But there is something that feels distinctively different, and while it might be early to worry, it could become problematic down the road. American Horror Story has always deftly delineated between the serious and hilarious, and its that playfulness with the line that gives the show so much of its oomph. But I’m worried that the treatment of race in this season might not fit so clearly into the shows paradigm. Sure, the other most controversial topic American Horror Story has broached was the school shooting in season one, and it was treated with more care than anything else in that season, but when the only people of color in the show’s maincast are The Voodoo Queen and a girl who begins almost every sentence with, well, “girl,” while one of the main characters is a woman notorious for the obscene torture and murder of black slaves, it’s worth having the discussion. We’ll see how these aspects shake out further in the season, and I hope to be proven completely wrong, but for now, it’s an uncomfortable note, and not the kind of uncomfortable the show normally traffics in.
On a higher note, the exploration of witchcraft seems more appropriate than ever. Witchcraft is traditionally associated with female power, and at a time in our country where women are still facing challenges that are downright retrograde in nature, empowerment is the right story to tell. These kinds of stories are a staple of horror, the beaten and the damned fighting back through whatever means necessary, and the choice to bring Delphine LaLaurie from the 1840s to modern day is an inspired way of drawing parallels in progress (or lack thereof). Yes, the story is being orchestrated by two men, and as a man myself I know I’m not in the best position to comment on such things, but the premise itself is admirable, and if this season unfolds the way Asylum did, Coven could really unleash its feminism onto the world.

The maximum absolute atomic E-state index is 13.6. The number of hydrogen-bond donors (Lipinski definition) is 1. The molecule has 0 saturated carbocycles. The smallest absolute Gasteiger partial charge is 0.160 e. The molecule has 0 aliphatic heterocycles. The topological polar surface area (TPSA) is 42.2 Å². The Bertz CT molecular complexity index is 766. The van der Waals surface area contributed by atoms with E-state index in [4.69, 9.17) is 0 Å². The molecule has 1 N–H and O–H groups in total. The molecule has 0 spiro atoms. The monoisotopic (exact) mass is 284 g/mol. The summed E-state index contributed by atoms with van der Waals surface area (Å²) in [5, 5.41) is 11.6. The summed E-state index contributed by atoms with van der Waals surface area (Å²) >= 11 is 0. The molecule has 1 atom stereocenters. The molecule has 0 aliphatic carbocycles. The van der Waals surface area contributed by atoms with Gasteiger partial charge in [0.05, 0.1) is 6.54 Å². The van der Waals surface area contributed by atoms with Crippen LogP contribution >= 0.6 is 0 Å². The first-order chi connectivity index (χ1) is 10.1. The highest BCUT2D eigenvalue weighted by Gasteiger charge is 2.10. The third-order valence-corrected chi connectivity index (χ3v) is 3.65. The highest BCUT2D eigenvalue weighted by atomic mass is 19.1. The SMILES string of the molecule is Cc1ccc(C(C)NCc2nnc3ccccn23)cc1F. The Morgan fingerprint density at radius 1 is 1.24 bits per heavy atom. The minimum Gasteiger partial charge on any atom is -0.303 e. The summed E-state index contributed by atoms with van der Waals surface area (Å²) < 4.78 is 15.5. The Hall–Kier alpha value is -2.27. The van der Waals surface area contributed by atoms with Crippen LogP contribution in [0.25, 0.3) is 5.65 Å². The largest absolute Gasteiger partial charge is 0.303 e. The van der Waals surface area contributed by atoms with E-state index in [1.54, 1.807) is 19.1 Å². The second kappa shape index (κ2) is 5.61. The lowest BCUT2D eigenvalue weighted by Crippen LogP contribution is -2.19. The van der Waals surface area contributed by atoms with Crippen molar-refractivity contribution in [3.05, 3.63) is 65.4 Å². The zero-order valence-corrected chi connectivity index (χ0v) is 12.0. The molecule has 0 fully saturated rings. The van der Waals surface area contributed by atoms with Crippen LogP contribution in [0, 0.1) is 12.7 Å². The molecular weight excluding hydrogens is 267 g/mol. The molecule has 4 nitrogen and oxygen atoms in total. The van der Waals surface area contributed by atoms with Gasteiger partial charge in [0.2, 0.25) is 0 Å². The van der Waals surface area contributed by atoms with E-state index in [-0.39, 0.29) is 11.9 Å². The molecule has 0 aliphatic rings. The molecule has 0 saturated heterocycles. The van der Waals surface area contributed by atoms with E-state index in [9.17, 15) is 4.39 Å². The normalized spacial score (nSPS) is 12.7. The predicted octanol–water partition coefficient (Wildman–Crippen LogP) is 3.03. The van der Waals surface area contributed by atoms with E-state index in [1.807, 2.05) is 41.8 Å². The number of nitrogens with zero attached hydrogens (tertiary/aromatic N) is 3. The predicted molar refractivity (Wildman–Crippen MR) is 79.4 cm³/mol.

“Bitchcraft” is messy, and especially unkind to Sarah Paulson as she wades through the tomes of exposition needed to set the season up, but the players hold it together. It remains to be seen just how Coven deals with its more sensitive topics, but for now, I’m giving Murphy and Palchuk the benefit of the doubt. So grab your pumpkin spice whatever, turn down the lights, and get ready to get spooky, ’cause it’s terror time again.
- Ghoul Tunes: Every week, I’ll be throwing a spooky tune (I promise that’s the last “spooky”) down here for your enjoyment. This week, in honor of one of the earliest movies that scared the poop out of me (and the supplier of the review’s last line), it’s the unofficial theme song from Scooby-Doo on Zombie Island, “It’s Terror Time Again” by Skycyle.
- Jessica Lange off-handedly throws off some ruminations about witches living in the modern world so proliferated with social media. I actually hope the season explores this some more, as I was genuinely fascinated when it was brought up.
- Oh, there was another aspect of this episode that rubbed me the wrong way, and that was the date-rape scene leading up to Madison’s bus flip. I’ll admit, they laid that on thick, and it was unpleasant, and I’m honestly not sure if I can say much more about it. On one hand, it was a relatively damning indictment of rape culture and how pervasive it is; on the other hand, it’s extremely difficult to have a scene like that in your work and it not seem problematic.
- Jessica Lange delivers the episode’s two best lines, one serious and one camp:
- Serious: “When witches don’t fight, they burn.”
- Camp: “Don’t make me drop a house on you!”
- So at the end of the first episode, two season regulars are dead, and one who was dead has been brought back. I’m just gonna roll with it.